FoodCycle tackles social isolation and food poverty in Birmingham. Loneliness is mentally and physically crushing and it can increase the risk of premature death by up to a quarter, just as much as smoking 15 cigarettes a day. Elderly people and those from marginalised groups are at particular risk of social exclusion. A recent interview with Contact the Elderly in Birmingham stated that there are an estimated 10,000 elderly people living alone, many of whom will never receive any visitors. Food poverty affects low income households who worry that their food will run out to pensioners skipping a meal to pay their gas bill. One in eight people in the UK live in homes that report not having enough food and in Birmingham, many people do not have access to nutritious food. FoodCycle Birmingham is located in Aston and we are also just about to reopen another project in Yardley. Aston is one of the most deprived areas of the city and it is estimated that at least four in ten children living in the area are living in poverty.
FoodCycle provide delicious and nutritious three course meals every Sunday lunchtime at the Birmingham Settlement in Aston. People from all walks of life attend FoodCycle but most of their guests are either elderly, disabled, or from low income households – groups that are at most risk of becoming socially isolated and affected by food poverty. Last year FoodCycle served 1,354 meals and packed 446 Tupperware boxes for people to take away with them. FoodCycle meals are organised and cooked by local volunteers and are made from surplus food that would otherwise have been wasted. In Birmingham last year FoodCycle made use of 4,845 kg of surplus food that would otherwise have been thrown in the bin. FoodCycle volunteers also host guests, ensuring that new guests are introduced to other people and that everyone feels welcome.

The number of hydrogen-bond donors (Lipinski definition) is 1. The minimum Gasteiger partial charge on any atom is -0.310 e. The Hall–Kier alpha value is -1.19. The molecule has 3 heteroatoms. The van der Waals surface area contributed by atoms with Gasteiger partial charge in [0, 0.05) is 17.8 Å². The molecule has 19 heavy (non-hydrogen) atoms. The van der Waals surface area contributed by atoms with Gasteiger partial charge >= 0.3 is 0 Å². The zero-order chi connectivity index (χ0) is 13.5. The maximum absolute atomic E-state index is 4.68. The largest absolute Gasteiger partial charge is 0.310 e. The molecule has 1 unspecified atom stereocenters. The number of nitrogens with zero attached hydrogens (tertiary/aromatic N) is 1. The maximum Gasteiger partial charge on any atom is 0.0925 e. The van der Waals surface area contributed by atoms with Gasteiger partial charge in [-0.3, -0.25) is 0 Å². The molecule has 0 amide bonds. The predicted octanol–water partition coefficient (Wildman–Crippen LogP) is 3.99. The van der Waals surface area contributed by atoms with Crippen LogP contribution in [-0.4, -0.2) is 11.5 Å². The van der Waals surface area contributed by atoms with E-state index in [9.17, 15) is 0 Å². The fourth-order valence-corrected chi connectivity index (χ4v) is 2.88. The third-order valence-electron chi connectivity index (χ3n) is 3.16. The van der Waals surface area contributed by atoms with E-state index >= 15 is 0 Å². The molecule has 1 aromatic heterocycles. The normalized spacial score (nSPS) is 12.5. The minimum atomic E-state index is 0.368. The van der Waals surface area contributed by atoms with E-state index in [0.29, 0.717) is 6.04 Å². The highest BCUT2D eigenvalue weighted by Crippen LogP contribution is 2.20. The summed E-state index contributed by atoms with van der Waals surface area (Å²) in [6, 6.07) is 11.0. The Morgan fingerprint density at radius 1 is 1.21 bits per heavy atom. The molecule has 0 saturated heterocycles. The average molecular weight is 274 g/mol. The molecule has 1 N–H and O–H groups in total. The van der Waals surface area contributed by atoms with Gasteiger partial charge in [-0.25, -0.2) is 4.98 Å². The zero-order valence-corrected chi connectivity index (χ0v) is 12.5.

FoodCycle provides people with a healthy meal and a chance to socialise and make new friends. They build strong, inclusive communities over good food.
This year, FoodCycle’s priorities are to further develop the skills of their volunteers and to conduct outreach activities to increase awareness of their service so they can refer FoodCycle guests to other local organisations that can help them.
The Wisdom Factory CIC is a social enterprise creating wisdom from knowledge, skills and experience for community benefit. At least 5% of turnover is set aside for a grant-making fund that will be allocated to Birmingham good causes in the spring of each year, just after the company’s year-end. And we’re based in an old factory.
My name is Mike Mounfield and I am a Director of The Wisdom Factory CIC as well as a projects manager, trainer and developer of our BIDBase web database project.